Unlike most social groups, the relationships forged in the body of Christ are not ends in and of themselves. Rather, Christ calls us to unite with other believers for a unique purpose: to grow in, express and advance the kingdom revolution. We can gain clearer understanding of what the church is to be about by discussing three closely related aspects of its purpose, as spelled out in the New Testament.
Serving God. First, in response to God’s unfathomable love to us expressed in Jesus Christ, the church is called to love and serve God. As people who are submitted to the reign of God, we are called and empowered to live in a way that declares God’s worth, that is, that worships God. Our lives, individually and collectively, are to be living sacrifices, pleasing to God because they reflect the sacrifice of Jesus Christ (Rom. 12:1-2; Eph. 5:2).
Members of the body of Christ are called not only to worship God with our lives, however. Individually and collectively, we need times devoted to ascribing worth to God through song, art, dance and other creative means. Following the pattern of Scripture, these special times of worship may include enthusiastic celebratory declarations of who God is and what he has done, as well as quiet reflective expression of love offered directly to God. Both are necessary to the spiritual health and vibrancy of the church.
Serving Each Other. A second focus of the church’s purpose is for kingdom people to love and serve one another. One primary way disciples do this is by taking care of the needs within their body. Having relinquished all our possessions and rights, in obedience to Jesus, we are to be ready to share with any who are in need (Rom 12:13).
Similarly, disciples are called to serve one another by allowing God to use their gifts to help others. The Holy Spirit distributes gifts throughout the body for the good of the whole (1 Cor 12). Some have a gift for pastoring, teaching or evangelism. Others have a gift of hospitality, administration or compassion. Still others are given supernatural gifts such as words of knowledge, the ability to speak in tongues and/or to interpret tongues or the ability to heal people. In appropriate contexts, all are called to offer their gifts in service to the kingdom community as a whole.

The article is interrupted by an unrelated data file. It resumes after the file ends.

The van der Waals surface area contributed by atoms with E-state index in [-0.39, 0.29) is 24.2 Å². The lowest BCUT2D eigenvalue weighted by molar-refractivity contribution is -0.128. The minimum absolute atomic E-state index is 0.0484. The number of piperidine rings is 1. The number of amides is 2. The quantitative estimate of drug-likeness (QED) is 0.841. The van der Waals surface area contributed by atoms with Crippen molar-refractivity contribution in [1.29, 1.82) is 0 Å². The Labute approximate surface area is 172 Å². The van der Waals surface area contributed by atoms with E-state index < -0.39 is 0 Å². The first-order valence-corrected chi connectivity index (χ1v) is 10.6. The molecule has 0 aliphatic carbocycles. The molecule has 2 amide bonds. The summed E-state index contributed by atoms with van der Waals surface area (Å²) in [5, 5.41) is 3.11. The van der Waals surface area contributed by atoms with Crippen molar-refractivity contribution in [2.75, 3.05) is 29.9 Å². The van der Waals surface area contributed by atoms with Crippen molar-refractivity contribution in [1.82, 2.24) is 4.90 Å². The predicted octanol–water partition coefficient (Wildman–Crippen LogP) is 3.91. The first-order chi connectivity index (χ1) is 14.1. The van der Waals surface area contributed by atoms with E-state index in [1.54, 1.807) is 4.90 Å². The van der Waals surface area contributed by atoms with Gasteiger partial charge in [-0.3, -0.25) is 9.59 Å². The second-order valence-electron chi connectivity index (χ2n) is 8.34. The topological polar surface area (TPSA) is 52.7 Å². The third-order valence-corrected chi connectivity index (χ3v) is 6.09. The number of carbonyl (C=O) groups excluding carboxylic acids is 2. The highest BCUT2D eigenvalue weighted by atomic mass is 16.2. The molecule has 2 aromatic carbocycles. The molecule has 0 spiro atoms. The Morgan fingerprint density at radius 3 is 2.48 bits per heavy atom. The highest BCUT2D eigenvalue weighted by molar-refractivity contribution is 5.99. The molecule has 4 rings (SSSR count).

Finally, disciples within a particular church body are called to orientate their life around the community to such a degree that bonds of trust form. Only to the extent that this happens can we help one another become the bride Christ wants to return for. Only to the extent that this happens can we speak the truth to one another in love and experience Christ being formed in each one of us accordingly (Eph 4:15). Only to the extent that this happens can all the “one another’s” of the New Testament be implemented (See post on “one another’s”) in our kingdom communities in healthy, non-judgmental, godly ways.
Whatever form it takes, the way disciples love and serve each other in community is to reflect the love of the triune God and give reason for non-believers to acknowledge that the Father sent Jesus (Jn. 17).
Serving the World. The third focus of the church’s purpose is the world. Every individual disciple, and every local kingdom community, is called and empowered to love and serve people the way Christ has loved and serves us. The primary way we serve the world is simply by bearing witness to the Lordship of Christ and the reality of the kingdom he has brought into the world. By God’s own design, people are to witness the love and power of the triune God in his bride (Acts 1:8). They are to be demonstrations of the beauty of God’s goal for humanity and creation in their lives as his “first fruits” (Jam 1:18).
In bearing witness to the reality of the kingdom by how we live, we are offering hungry people an alternative way of doing life. Those who have grown sufficiently weary and sick of chasing after idols and have discovered the emptiness of life lived according to the pattern of this world are attracted to this alternative life. This is how the mustard seed revolution grows.
Along the same lines, the church’s ministry to the world includes reflecting God’s love and care by taking responsibility for the ills of society as God leads us. It’s not the job of the church to fight over and try to enforce what we think government should do about society’s problems—as though Christians were any wiser than anyone else about such matters. Rather, following the example of Jesus, our job is to simply live in a self-sacrificial way that reflects God’s love and concern for the victims of social ills and thereby revolt against the principalities and powers (Eph 6:12) behind all such ills.